The Ballroom — a 1930s building transformed into a landmark thanks to its swooping neon sign — did much to define the area as the place for young people from Reston, Manassas or Alexandria to be Thursday through Saturday nights. Part of the appeal was that it never pushed the envelope: Cover bands might vary from ’80s hits (Mr. Greengenes) to ’90s anthems (White Ford Bronco). DJs mashed up Top 40 songs with throwback jams. But you always knew exactly what you were going to get: the soundtrack for a girls’ night out, a date or a bunch of high school friends reuniting the night before Thanksgiving.
Crowds of 20-somethings, arriving mostly in single-sex packs, lined up down the block for the chance to climb to the spacious rooftop deck to get $1 domestic beers on Weather or Not Wednesdays, a happy hour so named because opening depended solely on cooperation from Mother Nature. (The Post’s Going Out Guide once hosted a happy hour on the roof. Because it was 2009, we gave away Georgetown Cupcakes.)
But despite its impressively long bar, art deco sconces and arches separating the dance floor and stage area from the rest of the room — never mind the carpeted basement “lounge” that felt like the lobby of an airport hotel — the Clarendon Ballroom was a blank canvas, a multipurpose room designed for lucrative weekend event rentals. The space where you had a rowdy, light-beer-soaked party dancing to “Bust a Move” and “Love Shack” on Friday could have a quick scrub-down on Saturday before hosting a pretty, gauzy wedding reception that grandma would gush about years later, or turning into a kid-friendly bat mitzvah hall.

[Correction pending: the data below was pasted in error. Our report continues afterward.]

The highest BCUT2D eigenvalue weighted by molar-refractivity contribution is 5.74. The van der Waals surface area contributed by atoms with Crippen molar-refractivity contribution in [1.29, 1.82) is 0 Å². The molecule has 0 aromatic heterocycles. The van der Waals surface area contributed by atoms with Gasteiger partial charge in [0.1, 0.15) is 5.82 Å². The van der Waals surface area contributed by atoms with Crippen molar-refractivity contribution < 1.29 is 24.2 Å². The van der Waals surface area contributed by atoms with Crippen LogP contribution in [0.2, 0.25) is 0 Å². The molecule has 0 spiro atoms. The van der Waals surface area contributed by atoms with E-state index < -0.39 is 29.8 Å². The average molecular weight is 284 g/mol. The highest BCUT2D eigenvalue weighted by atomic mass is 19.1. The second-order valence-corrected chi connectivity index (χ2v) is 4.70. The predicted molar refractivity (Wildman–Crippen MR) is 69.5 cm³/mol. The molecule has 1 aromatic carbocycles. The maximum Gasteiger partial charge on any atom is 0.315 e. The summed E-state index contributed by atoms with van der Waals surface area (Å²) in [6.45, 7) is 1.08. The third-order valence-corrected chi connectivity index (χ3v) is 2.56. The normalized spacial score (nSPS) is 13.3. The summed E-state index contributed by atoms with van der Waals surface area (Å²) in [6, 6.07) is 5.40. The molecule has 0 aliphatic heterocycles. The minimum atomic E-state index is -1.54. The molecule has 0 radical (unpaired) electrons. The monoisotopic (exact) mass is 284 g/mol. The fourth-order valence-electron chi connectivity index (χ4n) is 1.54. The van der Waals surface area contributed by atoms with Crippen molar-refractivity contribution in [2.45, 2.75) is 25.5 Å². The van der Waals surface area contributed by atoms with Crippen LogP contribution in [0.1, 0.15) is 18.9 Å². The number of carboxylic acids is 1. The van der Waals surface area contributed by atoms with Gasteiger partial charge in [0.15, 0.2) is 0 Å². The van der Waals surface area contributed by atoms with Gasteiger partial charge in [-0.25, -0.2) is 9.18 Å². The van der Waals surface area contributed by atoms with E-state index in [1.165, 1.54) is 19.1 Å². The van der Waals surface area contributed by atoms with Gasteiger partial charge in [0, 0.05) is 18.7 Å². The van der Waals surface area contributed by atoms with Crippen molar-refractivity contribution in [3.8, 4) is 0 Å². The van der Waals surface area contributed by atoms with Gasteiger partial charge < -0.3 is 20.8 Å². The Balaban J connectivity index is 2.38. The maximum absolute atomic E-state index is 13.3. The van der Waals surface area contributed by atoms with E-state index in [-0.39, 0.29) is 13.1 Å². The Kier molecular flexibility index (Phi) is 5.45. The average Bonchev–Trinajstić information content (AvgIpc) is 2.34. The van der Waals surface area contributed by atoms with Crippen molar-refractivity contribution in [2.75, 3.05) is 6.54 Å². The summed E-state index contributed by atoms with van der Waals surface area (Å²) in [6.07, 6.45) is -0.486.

Pflug declined to speak about the closure, but of the restaurants he and his partners once operated in Clarendon — the Grill, the Ballroom, Tallula, Eventide — only the sports bar Spider Kelly’s remains.
If you take the long view, it’s possible that this is just another evolution of the neighborhood, as 10- and 20-year leases come up for renewal. Fewer people remember Clarendon in the early 1990s, when it was nicknamed “Little Saigon,” thanks to its concentration of Vietnamese restaurants, and Alice Despard and Bill Stewart moved out from the District to open a string of hip, off-kilter bars, including the tiki-themed Rarotonga Rodeo (now Galaxy Hut) and the vast Bardo Rodeo brewpub (now located across the street from Nationals Park). “Arlington was a refuge from yuppie D.C.,” Despard recalled in a 2005 Washington Post story about Galaxy Hut. “That’s why we opened out here.”